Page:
Magic Knight Rayearth

August 7, 2011

CLAMP – Dark Horse – 2011 – 3 volumes
this is an omnibus containing all three volumes

So. I’ve got this omnibus now. It’s my second time around for this manga, because I also own the original Mixx editions. I did skip the fancy Tokyopop boxset re-release, but to make up for it, I own both artbooks. Also, the anime on both VHS and DVD. Also, the rare Sega Saturn game (the last US-released Saturn game!). And two sets of figures.

These are just things I do, though. I don’t actually like this series that much. I’ve probably seen the anime at least twenty times (it was the only anime I had for a long time) and read the manga at least ten times through (for the same reason), and I can recite the whole thing in my sleep. Reading it now wasn’t that much fun, because I still have the whole thing memorized almost line-for-line, and because the storyline in the manga is so incredibly condensed it makes watching what happens far less interesting than it should be.

It’s structured just like an RPG, something that Fuu comments on quite frequently, so it has a very rigid storyline it must follow. Orientation, weapons, reviving the mashin, then fighting the bad guy. Not much time is spent with characters that aren’t Hikaru, Umi, and Fuu. Nor is much time spent on climactic fights. Most last only a few pages, be it the first fight with Alcyione, the fights that determine whether the mashin will go with them… or even the final fight at the end of the book. The story is extremely economical, if nothing else.

It’s a shame, because the series does have interesting characters. One of the most interesting things about it is that the villains all have practical and very understandable reasons for working for Zagato and fighting the Magic Knights. Except these reasons are explained in a few panels, and the characters pause to re-affirm their friendship and “strength of heart,” then they move on to something else. The anime is slightly better about this, since each of the villains gets at least a few episodes to be themselves. It’s especially a shame because what we see of the villains shows us that they have really interesting personalities, too. A lot of work went into them, but it’s wasted when they only show up for one chapter, no matter how interesting they are.

It’s also… a little repetitive. The Magic Knights go through trial after trial as Cephiro tests them to make sure they have the “strength of heart” to earn their legendary weapons and each of the three legendary mashin. The girls talk a lot about what good friends they are, and get angry when one of them gets hurt. Then they overcome whatever trial by wishing hard enough, which is apparently enough “strength of heart” for anything that needs to happen in Cephiro.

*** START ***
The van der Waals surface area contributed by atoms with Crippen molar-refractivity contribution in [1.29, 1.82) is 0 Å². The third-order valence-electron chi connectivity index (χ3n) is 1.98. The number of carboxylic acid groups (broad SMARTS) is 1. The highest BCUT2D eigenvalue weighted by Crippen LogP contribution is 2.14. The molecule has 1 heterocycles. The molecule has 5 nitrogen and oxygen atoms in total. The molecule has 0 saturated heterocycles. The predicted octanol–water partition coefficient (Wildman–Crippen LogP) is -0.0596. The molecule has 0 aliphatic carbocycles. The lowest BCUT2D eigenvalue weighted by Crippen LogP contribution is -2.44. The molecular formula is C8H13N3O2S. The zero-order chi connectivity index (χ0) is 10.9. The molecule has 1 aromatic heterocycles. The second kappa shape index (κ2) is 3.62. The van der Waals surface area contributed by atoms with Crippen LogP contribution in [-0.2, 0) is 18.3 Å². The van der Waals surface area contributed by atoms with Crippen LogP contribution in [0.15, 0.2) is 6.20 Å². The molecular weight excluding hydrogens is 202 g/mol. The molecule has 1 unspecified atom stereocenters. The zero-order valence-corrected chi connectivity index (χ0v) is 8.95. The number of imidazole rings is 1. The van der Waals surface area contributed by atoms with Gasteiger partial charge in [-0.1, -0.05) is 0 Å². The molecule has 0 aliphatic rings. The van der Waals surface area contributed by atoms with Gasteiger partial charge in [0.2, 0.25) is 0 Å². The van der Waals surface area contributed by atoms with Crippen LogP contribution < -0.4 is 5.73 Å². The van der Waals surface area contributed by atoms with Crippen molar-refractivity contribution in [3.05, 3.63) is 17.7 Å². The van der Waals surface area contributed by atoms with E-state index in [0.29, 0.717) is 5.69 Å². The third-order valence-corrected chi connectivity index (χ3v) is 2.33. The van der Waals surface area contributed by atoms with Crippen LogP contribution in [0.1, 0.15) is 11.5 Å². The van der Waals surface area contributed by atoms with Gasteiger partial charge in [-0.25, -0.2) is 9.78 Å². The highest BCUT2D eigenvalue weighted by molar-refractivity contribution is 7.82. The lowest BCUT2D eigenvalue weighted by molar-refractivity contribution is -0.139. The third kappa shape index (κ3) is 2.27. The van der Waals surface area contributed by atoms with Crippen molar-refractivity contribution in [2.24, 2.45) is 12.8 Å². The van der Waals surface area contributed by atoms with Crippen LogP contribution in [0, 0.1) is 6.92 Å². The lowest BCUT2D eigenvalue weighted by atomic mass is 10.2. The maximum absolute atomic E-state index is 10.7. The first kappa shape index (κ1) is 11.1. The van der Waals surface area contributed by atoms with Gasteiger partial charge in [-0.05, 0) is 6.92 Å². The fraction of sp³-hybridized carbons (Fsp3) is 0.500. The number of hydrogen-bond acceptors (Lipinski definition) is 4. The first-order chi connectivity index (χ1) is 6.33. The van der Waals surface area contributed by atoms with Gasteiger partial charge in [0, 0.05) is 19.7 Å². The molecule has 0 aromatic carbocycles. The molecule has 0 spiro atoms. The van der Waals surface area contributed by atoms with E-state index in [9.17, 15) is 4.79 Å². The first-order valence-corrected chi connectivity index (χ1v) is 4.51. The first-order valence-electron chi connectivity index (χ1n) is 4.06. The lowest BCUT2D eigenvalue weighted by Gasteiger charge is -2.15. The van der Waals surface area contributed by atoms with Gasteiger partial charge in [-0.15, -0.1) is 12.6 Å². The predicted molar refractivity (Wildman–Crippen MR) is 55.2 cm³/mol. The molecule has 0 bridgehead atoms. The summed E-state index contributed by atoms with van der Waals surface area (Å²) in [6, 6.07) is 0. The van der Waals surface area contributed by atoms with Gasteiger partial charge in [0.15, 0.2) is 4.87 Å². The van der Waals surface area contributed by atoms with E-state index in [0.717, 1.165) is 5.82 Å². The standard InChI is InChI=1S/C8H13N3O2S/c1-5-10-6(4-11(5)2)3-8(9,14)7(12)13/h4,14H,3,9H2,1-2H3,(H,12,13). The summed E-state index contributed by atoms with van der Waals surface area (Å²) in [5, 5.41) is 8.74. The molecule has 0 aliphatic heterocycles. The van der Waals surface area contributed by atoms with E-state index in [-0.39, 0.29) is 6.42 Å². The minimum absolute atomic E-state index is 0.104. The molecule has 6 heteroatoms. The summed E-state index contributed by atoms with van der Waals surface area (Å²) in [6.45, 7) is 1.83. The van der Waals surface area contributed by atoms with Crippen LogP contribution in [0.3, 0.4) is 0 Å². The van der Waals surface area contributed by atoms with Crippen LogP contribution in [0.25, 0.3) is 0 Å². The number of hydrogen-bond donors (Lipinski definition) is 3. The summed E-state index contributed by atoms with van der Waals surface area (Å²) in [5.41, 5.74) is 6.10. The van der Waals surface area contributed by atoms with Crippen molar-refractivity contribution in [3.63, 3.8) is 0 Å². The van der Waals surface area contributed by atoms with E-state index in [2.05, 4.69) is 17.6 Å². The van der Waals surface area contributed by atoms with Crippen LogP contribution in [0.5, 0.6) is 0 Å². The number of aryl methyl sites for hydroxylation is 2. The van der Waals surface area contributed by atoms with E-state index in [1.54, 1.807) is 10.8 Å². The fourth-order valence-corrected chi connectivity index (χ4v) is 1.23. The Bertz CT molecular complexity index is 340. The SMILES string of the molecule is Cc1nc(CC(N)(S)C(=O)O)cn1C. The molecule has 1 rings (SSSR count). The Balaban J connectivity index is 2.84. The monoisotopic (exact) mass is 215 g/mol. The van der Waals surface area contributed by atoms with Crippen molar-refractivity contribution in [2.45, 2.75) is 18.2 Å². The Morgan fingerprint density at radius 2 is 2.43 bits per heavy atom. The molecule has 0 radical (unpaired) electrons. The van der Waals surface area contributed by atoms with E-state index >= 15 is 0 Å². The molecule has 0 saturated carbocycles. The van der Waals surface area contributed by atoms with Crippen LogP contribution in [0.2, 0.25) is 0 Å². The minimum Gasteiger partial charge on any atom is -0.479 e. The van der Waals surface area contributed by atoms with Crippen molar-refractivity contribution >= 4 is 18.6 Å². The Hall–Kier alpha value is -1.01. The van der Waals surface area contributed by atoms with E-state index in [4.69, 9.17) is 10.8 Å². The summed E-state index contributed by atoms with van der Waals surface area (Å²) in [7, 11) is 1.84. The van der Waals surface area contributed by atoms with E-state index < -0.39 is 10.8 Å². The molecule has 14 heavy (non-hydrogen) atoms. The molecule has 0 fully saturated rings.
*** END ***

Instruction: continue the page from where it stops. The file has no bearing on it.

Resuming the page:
It’s got a light touch, but sadly, the humor is very dated. There’s a lot of physical humor that falls flat, and a lot of punchlines that come from Umi yelling and over-reacting to something. This happens a lot. Especially early on. I had a hard time getting through that first conversation with Clef this time through because there was just too much humor, especially dealing with Cephiro culture shock.

Having said that, this is still a classic. I love and adore CLAMP’s older shoujo style, with all the detail and organic shapes and panels so full of stuff. It’s the epitome of girly artwork, and what I think of when I think of 90s shoujo manga. Their art in X is their best, in my opinion, but this was drawn at the same time as the early parts of X, so it looks very similar. Everything from the various armor and weapon designs, the character designs, and the environments is well-considered and excellently planned. There’s a ton of interesting stuff to look at on every page, and I never get tired of looking at Magic Knight Rayearth, at the very least.

It’s also a very classic story, condensed though it may be. It’s got one of the biggest twist endings in CLAMP’s repertoire, and this is a high compliment given the fact that CLAMP tends to faceplant when they end a series. Only Tokyo Babylon’s ending makes a bigger impact, in my opinion. I don’t want to spoil it if you don’t know about it, because it really did surprise me the first time through. It doesn’t make much sense, even after the logic behind it is explained, but it’s a terrible twist nonetheless.

And the ending is a cliffhanger, too, that picks up perfectly in Magic Knight Rayearth II.

Dark Horse’s omnibus is 100% worth the price of admission if you’d been thinking of giving this series a try. It’s so big it feels fragile, but I love having the whole thing in one book. Plus, they included a smattering of color pages at the end of each volume, including a color bonus comic every time.

I think the story hasn’t aged well, but it still has a classic feel to it, and the art is definitely timeless. Fans of CLAMP will want to give this a try, and I think it’s also good for kids. The twist is a bit traumatic, but I adored this when I was a teen, and it’s definitely a good first step for a future career as a fantasy/video game junkie.

One Response to “Magic Knight Rayearth”


  1. [...] Slightly Biased Manga: “It’s structured just like an RPG, something that Fuu comments on quite frequently, so it has a very rigid storyline it must follow. Orientation, weapons, reviving the mashin, then fighting the bad guy. Not much time is spent with characters that aren’t Hikaru, Umi, and Fuu. Nor is much time spent on climactic fights. Most last only a few pages, be it the first fight with Alcyione, the fights that determine whether the mashin will go with them… or even the final fight at the end of the book. The story is extremely economical, if nothing else.” [...]


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